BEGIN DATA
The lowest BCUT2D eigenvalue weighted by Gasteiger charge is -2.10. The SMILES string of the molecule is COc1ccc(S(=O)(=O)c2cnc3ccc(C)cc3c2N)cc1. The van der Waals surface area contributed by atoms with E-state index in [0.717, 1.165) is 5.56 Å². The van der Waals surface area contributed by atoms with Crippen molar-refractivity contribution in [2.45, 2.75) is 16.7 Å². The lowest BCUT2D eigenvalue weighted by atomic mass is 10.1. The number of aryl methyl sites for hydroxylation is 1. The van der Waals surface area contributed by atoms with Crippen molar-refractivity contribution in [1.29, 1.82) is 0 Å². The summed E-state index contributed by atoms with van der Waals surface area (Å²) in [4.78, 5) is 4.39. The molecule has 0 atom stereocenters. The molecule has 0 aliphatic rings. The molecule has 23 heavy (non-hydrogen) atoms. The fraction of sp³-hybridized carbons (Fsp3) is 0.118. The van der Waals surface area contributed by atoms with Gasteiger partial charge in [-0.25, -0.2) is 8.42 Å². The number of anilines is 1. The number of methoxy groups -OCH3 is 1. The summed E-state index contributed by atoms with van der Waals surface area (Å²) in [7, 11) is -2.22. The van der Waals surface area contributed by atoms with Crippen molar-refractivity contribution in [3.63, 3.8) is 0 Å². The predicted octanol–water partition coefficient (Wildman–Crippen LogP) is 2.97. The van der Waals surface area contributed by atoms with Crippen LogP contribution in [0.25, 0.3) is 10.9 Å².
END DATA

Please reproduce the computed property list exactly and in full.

The lowest BCUT2D eigenvalue weighted by Gasteiger charge is -2.10. The SMILES string of the molecule is COc1ccc(S(=O)(=O)c2cnc3ccc(C)cc3c2N)cc1. The van der Waals surface area contributed by atoms with E-state index in [0.717, 1.165) is 5.56 Å². The van der Waals surface area contributed by atoms with Crippen molar-refractivity contribution in [2.45, 2.75) is 16.7 Å². The lowest BCUT2D eigenvalue weighted by atomic mass is 10.1. The number of aryl methyl sites for hydroxylation is 1. The van der Waals surface area contributed by atoms with Crippen molar-refractivity contribution in [1.29, 1.82) is 0 Å². The summed E-state index contributed by atoms with van der Waals surface area (Å²) in [4.78, 5) is 4.39. The molecule has 0 atom stereocenters. The molecule has 0 aliphatic rings. The molecule has 23 heavy (non-hydrogen) atoms. The fraction of sp³-hybridized carbons (Fsp3) is 0.118. The van der Waals surface area contributed by atoms with Gasteiger partial charge in [-0.25, -0.2) is 8.42 Å². The number of anilines is 1. The number of methoxy groups -OCH3 is 1. The summed E-state index contributed by atoms with van der Waals surface area (Å²) in [7, 11) is -2.22. The van der Waals surface area contributed by atoms with Crippen molar-refractivity contribution in [3.63, 3.8) is 0 Å². The predicted octanol–water partition coefficient (Wildman–Crippen LogP) is 2.97. The van der Waals surface area contributed by atoms with Crippen LogP contribution in [0.25, 0.3) is 10.9 Å².